Mississippi state legislature votes to change the state flag

Over the weekend, Mississippi lawmakers voted to remove the Confederate emblem from their state flag. It is the only remaining state with the insignia on its flag.

The bill, which will now go to the desk of Governor Tate Reeves, a Republican, passed by a vote of 91-23 in the House and 37-14 in the Senate, according to CBS News.

Reeves said he would sign it into law once he received the bill.

While in the past, the majority of the state’s residents favored keeping the symbol, which has been there since 1894, on the state’s flag, there have been several attempts to remove the symbol that’s associated with hate or replace the flag.

Many states, institutions, and businesses previously stopped displaying Mississippi’s state flag.

Recent events, including George Floyd’s murder and the removal of other Confederate monuments throughout the South, showed that some residents changed their opinion.

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Jefferson Davis‘ great-great-grandson, Bertram Hayes-Davis told CNN that the change should be welcomed.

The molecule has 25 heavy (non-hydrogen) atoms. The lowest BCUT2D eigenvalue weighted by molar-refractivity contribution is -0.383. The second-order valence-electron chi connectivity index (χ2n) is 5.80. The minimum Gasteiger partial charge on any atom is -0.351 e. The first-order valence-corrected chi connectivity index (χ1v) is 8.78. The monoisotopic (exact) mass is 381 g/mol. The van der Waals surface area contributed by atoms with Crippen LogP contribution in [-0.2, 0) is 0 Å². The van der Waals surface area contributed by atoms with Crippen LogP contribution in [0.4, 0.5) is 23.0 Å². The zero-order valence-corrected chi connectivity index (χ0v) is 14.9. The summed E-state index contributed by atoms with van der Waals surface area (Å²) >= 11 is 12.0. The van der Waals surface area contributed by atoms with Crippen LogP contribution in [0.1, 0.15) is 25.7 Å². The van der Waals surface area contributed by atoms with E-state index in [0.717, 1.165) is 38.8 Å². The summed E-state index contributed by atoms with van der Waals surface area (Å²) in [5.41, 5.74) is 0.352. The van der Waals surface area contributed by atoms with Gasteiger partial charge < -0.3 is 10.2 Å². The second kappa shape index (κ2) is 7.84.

“It is historic and heritage-related, there are a lot of people who look at it that way, and God bless them for that heritage. So put it in a museum and honor it there or put it in your house, but the flag of Mississippi should represent the entire population, and I am thrilled that we’re finally going to make that change.”

“They began to understand and feel the same thing that I’ve been feeling for 61 years of my life,” Democratic Rep. Robert Johnson said.

Mississippians will get to vote for the new design, of which the current one cannot be an option, during the November election.

The Confederate battle flag is often used as a symbol of hate and serves as a reminder of a hateful past.

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